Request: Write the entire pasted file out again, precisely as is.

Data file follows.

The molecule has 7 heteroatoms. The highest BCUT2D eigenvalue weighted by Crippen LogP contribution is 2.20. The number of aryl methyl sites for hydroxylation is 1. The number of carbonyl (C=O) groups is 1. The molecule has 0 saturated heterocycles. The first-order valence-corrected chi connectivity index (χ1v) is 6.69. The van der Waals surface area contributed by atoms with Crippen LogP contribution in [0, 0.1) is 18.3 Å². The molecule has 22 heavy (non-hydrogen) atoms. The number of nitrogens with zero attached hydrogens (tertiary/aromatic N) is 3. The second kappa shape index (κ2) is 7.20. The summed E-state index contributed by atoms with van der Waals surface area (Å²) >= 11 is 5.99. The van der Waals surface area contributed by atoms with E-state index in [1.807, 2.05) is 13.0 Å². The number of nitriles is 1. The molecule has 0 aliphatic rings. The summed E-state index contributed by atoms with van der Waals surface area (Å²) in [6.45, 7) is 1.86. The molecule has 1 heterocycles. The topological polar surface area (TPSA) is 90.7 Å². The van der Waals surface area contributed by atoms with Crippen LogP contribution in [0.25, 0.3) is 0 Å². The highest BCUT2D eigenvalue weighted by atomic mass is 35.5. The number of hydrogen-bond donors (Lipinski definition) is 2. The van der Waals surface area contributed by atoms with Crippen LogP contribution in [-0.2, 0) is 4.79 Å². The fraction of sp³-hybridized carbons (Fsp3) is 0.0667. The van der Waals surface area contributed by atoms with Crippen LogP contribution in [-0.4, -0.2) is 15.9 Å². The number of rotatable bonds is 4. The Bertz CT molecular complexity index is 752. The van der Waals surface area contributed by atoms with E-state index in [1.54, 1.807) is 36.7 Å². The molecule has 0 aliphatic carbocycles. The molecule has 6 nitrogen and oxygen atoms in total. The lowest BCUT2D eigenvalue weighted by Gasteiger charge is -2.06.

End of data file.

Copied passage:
The molecule has 7 heteroatoms. The highest BCUT2D eigenvalue weighted by Crippen LogP contribution is 2.20. The number of aryl methyl sites for hydroxylation is 1. The number of carbonyl (C=O) groups is 1. The molecule has 0 saturated heterocycles. The first-order valence-corrected chi connectivity index (χ1v) is 6.69. The van der Waals surface area contributed by atoms with Crippen LogP contribution in [0, 0.1) is 18.3 Å². The molecule has 22 heavy (non-hydrogen) atoms. The number of nitrogens with zero attached hydrogens (tertiary/aromatic N) is 3. The second kappa shape index (κ2) is 7.20. The summed E-state index contributed by atoms with van der Waals surface area (Å²) >= 11 is 5.99. The van der Waals surface area contributed by atoms with E-state index in [1.807, 2.05) is 13.0 Å². The number of nitriles is 1. The molecule has 0 aliphatic rings. The summed E-state index contributed by atoms with van der Waals surface area (Å²) in [6.45, 7) is 1.86. The molecule has 1 heterocycles. The topological polar surface area (TPSA) is 90.7 Å². The van der Waals surface area contributed by atoms with Crippen LogP contribution in [0.25, 0.3) is 0 Å². The highest BCUT2D eigenvalue weighted by atomic mass is 35.5. The number of hydrogen-bond donors (Lipinski definition) is 2. The van der Waals surface area contributed by atoms with Crippen LogP contribution in [-0.2, 0) is 4.79 Å². The fraction of sp³-hybridized carbons (Fsp3) is 0.0667. The van der Waals surface area contributed by atoms with Crippen LogP contribution in [-0.4, -0.2) is 15.9 Å². The number of rotatable bonds is 4. The Bertz CT molecular complexity index is 752. The van der Waals surface area contributed by atoms with E-state index in [1.54, 1.807) is 36.7 Å². The molecule has 0 aliphatic carbocycles. The molecule has 6 nitrogen and oxygen atoms in total. The lowest BCUT2D eigenvalue weighted by Gasteiger charge is -2.06.